Saturday, 30 July 2016

National Whale & Dolphin Watch 2016 so far

The Safari has been doing an hour's watch midweek during lunchtime for National Whale and Dolphin Watch but without success. Indeed we've probably had negative success when we recovered another dead baby Harbour Porpoise which is now awaiting a post-mortem. Today we learned of another youngster dead on the beach 'one day last week' which was found on the tide-line to the south of us along the toe of the dunes - what's going on with them? There does seem to be an awful lot washing up. Best of the rest has been daily Grey Seals, two today but always distant and not so easy to get the generally inexperienced at using telescopes volunteers on to them. Eventually everyone got at least a few seconds look at it/them. Thursday morning also provided a decent birding session when at least 20 Sandwich Terns and 10 Common Terns were fishing quite close to the wall. It's a pity it was so dull as they were probably just in range of the lens. Today bird excitement was limited to a brief build up of Gannets at a small bait ball just this side of the horizon to the south west early in the watch. There were never more than 20 and they soon either dispersed or drifted back over the didn't amount to much at all and that was about it bird-wise for the next three and a half hours. Apart from the rather strange sighting of a pair of Common Scoters coming over the road from inland and landing on the sea just behind the surf - never seen that before!
Here's some pics from our trip north of the border to the capital of Bonny Scotland last weekend.
Edinburgh Castle with flaming torches
Late 16th century building skills - engineered onto the solid basalt rock The original 12th C castle was destroyed during a siege in 1570s

We were there to enjoy what may or may not have been Runrig's last UK gig after 43 years on the road. If it was the last it was an absolute cracker to end with and we can say "we were there", if it wasn't we'll have to go back!

Bruce - Canadian from Nova Scotia...New Scotland; so we suppose that's OK then

Here's Wifey's pics of the Greyfriar's Bobby pub we found by accident after the gig. What a dedicated doggy he was.
Oh and on the drive up we saw a real choo-choo train with smoke and all!!! Chooowwooooo. In Lancashire too! Showing our train-spotting 'knowledge' it might have been a Black 5.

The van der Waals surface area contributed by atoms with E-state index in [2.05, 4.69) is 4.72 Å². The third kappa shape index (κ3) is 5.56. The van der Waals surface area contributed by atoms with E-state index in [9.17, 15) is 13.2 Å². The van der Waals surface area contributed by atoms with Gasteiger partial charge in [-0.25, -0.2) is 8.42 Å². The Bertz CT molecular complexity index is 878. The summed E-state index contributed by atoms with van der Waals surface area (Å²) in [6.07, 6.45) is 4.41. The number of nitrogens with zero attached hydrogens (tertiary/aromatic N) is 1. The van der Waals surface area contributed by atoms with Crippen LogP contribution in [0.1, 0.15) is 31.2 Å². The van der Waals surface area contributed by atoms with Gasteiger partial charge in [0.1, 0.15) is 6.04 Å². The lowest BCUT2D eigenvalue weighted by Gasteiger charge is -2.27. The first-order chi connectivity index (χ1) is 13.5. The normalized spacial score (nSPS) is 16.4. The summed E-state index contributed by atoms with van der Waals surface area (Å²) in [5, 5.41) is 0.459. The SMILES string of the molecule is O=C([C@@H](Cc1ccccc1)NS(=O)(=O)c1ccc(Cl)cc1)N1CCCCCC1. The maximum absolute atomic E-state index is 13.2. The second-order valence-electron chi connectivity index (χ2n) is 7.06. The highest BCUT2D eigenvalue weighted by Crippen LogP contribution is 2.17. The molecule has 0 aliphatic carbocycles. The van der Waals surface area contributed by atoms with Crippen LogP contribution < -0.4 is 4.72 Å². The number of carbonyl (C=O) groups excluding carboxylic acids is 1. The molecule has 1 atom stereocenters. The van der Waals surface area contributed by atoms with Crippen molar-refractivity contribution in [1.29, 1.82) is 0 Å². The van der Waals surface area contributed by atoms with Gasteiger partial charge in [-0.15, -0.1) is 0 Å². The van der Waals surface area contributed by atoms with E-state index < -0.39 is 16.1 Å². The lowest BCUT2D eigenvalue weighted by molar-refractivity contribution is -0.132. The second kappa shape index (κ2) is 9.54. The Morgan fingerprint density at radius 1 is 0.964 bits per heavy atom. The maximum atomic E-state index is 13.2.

After watching no whales or dolphins this morning we took the camera into the garden at Base Camp this arvo but there wasn't really that much to point it at.
A Small White butterfly was fluttering around Wifey's Nasturtiums so we went to have a look for any eggs finding some tiny already hatched caterpillars had started muching holes in the leaves - they'll be defoliated before too long!
Also lurking on the underside of the leaves were a few Blackfly, but with Aphids a few can very soon become very many!
The big one in the middle is exuding a drop of honeydew from its backside
On the upper surface of a nearby leaf an rather nicely marked dipteran fly of a totally unknown species was taking in the afternoon sun during a welcome break in the clouds. It's possibly a parasitic Tachinidae maybe Dexiosoma sp??????
Far easier to identify was this 'Batman' hoverfly, Myathropa florea. It's a whopper and an excellent wasp mimic.
Even easier to ID were the Red Tailed Bumble Bees  on the Thyme flowers. Plenty of Honey Bees on there too.
Where to next? The last throw of the Whale and Dolphin dice tomorrow. This time we're up at the start of Chat Alley - wonder  if there'll be any migrant birds on the cliffs below our watch point.
In the meantime let us know who's playing hard to get in your outback.

Wednesday, 27 July 2016

Where's the dolphins gone?

The Safari has been out on Patch 2 for the last couple of days doing a lunchtime hour's watch as part of the National Whale and Dolphin Watch. So far we've had plenty of people joining in and several passer's by asking about what can be seen out to sea. But the only blubber we've seen is a single Grey Seal. Yesterday there was a big bait ball of fish which drifted in on the ebbing tide with at least 50 Gannets and many more gulls in attendance, three Kttiwakes were seen too. If there had been any Bottlenose Dolphins in the bay they surely must have been attracted to that commotion so we can fairly confidently say that unfortunately there's none around...YET. Will we see any tomorrow? There's plenty of time to go before the event ends on Sunday.